Fasting, not calorie count, boosts lifespan in mice–study
Eating less often does more to improve the health and lifespan of rodents than simply eating less, a study said Monday.
Researchers looking at mice on different diets found those who were fed fewer calories in a single daily feeding lived longer than mice eating the same number of calories distributed throughout the day.
The study, published in Nature Metabolism, showed mice who ate only once a day also demonstrated improved metabolism.
Study author Dudley Lamming of the University of Wisconsin told AFP that scientists have known for about a century that restricting calories extends the lifespan of rodents.
But previous studies on mice and calorie restriction had included unintentional fasting with mice typically fed just once a day.
Lamming’s team decided to find out whether the timing between feedings might play a role — and discovered it was not the quantity of food alone that mattered.
“Instead, calorie restricted diets ensure that mice are fasted for much of the day – and that imposed fasting-period (when we eat) is critical for the benefits of calorie restriction to life and health.”
Lamming’s team put mice on different diets, with a control group getting unlimited access to regular food.
Two other groups had calories restricted by 30 percent, one with access to low-calorie food all day and the other receiving a 30 percent smaller amount of regular food in a single feeding with a 21-hour fast.
The study shows that mice on a calorie restricted diet with 21 hours between meals lived about half a year longer than mice who ate as much as they wanted at any time of day.
Mice with constant access to a low-calorie diet, on the other hand, lived lightly shorter lives than the control group, even though they consumed fewer calories.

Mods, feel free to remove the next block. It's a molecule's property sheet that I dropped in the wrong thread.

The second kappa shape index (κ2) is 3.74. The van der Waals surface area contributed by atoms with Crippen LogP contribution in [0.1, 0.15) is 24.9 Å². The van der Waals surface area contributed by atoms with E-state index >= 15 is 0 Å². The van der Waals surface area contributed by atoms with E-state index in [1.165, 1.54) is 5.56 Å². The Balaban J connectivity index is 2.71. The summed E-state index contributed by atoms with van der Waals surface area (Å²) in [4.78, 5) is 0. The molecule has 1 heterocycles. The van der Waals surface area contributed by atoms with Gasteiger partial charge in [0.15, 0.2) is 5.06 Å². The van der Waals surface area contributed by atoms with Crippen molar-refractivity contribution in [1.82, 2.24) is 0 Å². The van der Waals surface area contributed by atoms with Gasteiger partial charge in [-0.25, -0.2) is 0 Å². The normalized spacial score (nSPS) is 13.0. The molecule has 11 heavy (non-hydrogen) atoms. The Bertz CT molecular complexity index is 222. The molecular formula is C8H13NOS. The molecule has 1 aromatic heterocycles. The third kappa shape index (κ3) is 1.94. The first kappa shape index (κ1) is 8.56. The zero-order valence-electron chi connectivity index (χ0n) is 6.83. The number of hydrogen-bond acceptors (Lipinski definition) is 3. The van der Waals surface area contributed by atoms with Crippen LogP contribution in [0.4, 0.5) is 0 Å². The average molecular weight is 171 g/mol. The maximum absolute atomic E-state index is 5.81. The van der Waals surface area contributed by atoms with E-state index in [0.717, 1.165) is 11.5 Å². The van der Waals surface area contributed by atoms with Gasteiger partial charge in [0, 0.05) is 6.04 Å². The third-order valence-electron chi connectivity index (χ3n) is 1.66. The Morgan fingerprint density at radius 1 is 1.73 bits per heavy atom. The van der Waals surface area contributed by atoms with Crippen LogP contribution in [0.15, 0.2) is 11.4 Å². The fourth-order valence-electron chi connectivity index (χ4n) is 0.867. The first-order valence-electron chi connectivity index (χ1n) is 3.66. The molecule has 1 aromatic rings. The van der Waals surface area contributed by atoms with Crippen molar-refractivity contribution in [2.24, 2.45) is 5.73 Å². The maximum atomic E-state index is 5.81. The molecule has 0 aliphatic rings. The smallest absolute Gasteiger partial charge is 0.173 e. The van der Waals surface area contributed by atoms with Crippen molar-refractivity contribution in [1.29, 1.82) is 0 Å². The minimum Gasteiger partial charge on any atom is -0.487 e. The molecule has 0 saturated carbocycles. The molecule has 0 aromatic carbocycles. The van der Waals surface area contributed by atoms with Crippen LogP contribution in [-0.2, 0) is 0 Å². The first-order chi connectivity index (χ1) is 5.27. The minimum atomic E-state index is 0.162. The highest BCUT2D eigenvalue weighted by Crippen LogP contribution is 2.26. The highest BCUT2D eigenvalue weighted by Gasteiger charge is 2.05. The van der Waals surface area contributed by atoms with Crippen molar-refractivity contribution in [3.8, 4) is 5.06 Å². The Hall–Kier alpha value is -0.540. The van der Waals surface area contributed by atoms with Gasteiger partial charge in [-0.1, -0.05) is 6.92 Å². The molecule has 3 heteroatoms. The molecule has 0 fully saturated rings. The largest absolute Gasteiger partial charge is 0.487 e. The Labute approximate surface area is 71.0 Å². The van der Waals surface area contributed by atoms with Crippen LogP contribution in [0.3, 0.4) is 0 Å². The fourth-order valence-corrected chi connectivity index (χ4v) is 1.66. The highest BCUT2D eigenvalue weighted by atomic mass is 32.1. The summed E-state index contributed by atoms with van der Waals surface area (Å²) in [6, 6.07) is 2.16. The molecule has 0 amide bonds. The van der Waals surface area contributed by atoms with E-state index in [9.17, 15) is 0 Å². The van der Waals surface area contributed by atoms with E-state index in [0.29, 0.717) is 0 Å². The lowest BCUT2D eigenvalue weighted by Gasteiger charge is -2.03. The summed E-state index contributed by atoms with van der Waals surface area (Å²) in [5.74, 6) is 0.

“The imposed fasting period is essential for the benefits of a calorie restricted diet,” Lamming said.
A final group of mice was trained to eat a similar amount of food as the control but in a three-hour period followed by a long daily fast.
Humans? Not so fast
Though their longevity was not measured, the mice in the last group — which fasted without reducing calorie intake — showed just as many health benefits as the group that ate fewer calories and fasted.
“(Both groups) are better able to regulate their blood sugar and to better adapt their metabolism to different demands during the course of the day,” Lamming said.
Mice on a low-calorie diet who ate throughout the day meanwhile did not show benefits such as better blood sugar control, improved strength in old age and longer life.
Diets that include intermittent fasting are popular among celebrities from Hugh Jackman to Kourtney Kardashian.
But Lamming points out that while short-term studies on humans seem to confirm that restricting food intake to a four- to eight-hour window in the day “seems to have some benefits”, the long-term consequences remain unknown.
“We still don’t know the best time of day to fast, if different people might respond to fasting or time-restricted feeding differently,” he added.
Reacting to the findings, Stephen O’Rahilly, Director of the MRC Metabolic Diseases Unit at the University of Cambridge, said they would be hard to apply to humans given the huge differences in the speeds at which the two species process foods.
“A comparable human experiment would need to have humans eat all the calories they need for a week in a single day and then starve for the next 6 days,” he said.
“As mice live about 2 years and we now live to around 80, we might have to do the study for more than 50 years to test whether such a massive change to our eating habits actually benefited human longevity,” he added.
Lamming noted one possible takeaway for our species: people already cutting their daily calorie count by 20 or 30 percent may want to consider limiting the time frame for eating those meals.
“If our findings apply to people, they may be losing some of the benefits of calorie restriction by spreading out their meals throughout the day,” he said.
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